In 1920's Edwin Hubble, an American astronomer, showed that the recessional velocity of a galaxy increases with its distance from the earth, known as Hubble's law. Hubble's law is taken as the first observational basis for the expansion of the Universe, and provides strong evidence for the Big Bang model. The value of the expansion rate is called the Hubble constant. Hubble constant is a critical parameter in cosmology and the measurement of Hubble constant is a key task for the astrophysicists and cosmologists. Recently a Chinese team leaded by Prof. Qing-Guo Huang from the institute of theoretical physics at Chinese Academy of Sciences proposed to utilize the Baryon Acoustic Oscillation (BAO) datasets to accurately determine the Hubble constant. Their work, entitled "An accurate determination of the Hubble constant from baryon acoustic oscillation datasets", was published in Sci China-Phys Mech Astron 2015, Vol. 58 No. 9.
The Universe is expanding. One may immediately ask what is the expansion rate of the Universe, i.e. the value of the Hubble constant. Under the framework of general relativity proposed by Albert Einstein one hundred years ago, the total energy density of our Universe can be also determined by the Hubble constant because our Universe is spatially flat.
Usually, according to the Hubble's law, the value of the Hubble constant is estimated by measuring the redshifts of distant galaxies and determining the distances to the same galaxies. For most of the second half of the 20th century, the Hubble constant was estimated to be between 50 and 100 km/s/Mpc. Until Hubble Space Telescope and its Key project released their results, the Hubble constant was measured accurately at the first time. This result was significantly improved by Nobel laureate Adam Riess and his collaborators in 2011.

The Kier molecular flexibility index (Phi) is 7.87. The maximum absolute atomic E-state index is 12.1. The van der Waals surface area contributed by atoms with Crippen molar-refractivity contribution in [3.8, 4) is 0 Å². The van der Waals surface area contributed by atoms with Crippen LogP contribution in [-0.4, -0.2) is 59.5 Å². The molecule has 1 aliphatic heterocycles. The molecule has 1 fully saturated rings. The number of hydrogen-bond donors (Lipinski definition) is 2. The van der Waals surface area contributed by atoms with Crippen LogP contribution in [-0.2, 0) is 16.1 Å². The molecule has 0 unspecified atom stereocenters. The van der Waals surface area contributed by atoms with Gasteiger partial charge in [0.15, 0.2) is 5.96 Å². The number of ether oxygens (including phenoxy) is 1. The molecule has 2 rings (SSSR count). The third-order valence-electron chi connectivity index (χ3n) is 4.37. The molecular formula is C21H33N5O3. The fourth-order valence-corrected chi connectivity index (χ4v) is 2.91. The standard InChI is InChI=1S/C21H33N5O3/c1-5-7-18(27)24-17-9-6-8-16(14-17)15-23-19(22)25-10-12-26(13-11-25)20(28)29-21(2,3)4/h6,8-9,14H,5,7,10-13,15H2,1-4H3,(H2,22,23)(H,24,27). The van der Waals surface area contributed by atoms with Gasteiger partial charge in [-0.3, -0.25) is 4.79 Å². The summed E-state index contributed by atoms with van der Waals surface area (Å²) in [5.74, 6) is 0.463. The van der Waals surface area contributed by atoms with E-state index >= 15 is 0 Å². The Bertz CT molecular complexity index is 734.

BAO is considered as a standard ruler in the Universe and is used to explore the expansion history of the Universe. However, usually ones thought that BAO data alone could not be used to determine the Hubble constant. It is true for the low-redshift BAO datasets alone because of the degeneracy. But, "The combination of the low and high-redshift BAO data can be used to precisely determine the Hubble constant", said the authors. In addition, they found that the low-redshift anisotropic BAO alone could be used to precisely determine the Hubble constant as well. Combining both the isotropic and anisotropic BAO datasets, they achieved a determination of the Hubble constant with around 1.3% precision! However, their result is relatively low compared to that obtained by Riess et al..
On the other hand, the Hubble constant can be also determined by the anisotropies of Cosmic Microwave Background, for example the data from Planck satellite, indirectly. In the cosmological constant and cold dark matter model, the data released by Planck satellite in 2013 imply that the Hubble constant is also lower than that obtained by Riess et al., but consistent with that obtained by this Chinese team. The comparison of different Hubble constant measurements shows up in Figure 1.
Now the result obtained by Riess et al. is questioned. For example, G. Efstathiou reanalyzed the Riess et al. Cepheid data. Based on the revised geometric maser distance to NGC 4258, he found that the Hubble constant was consistent with both Planck satellite and BAO datasets.
It is recognized that an accurate measurement of the Hubble constant has potential to reveal exotic new physics, for example, a time-varying dark energy, additional relativisitic particles, or neutrino mass. The Chinese team leaded by Prof. Qing-Guo Huang made an important contribution to the measurement of the Hubble constant.
This research was supported by National Nature Science Foundation of China (No. 11322545, 11335012).
See the article:
C. Cheng, Q.-G. Huang, "An accurate determination of the Hubble constant from baryon acoustic oscillation datasets", Science China Physics, Mechanics & Astronomy (2015)58(9):599801.doi:10.1007/s11433-015-5684-5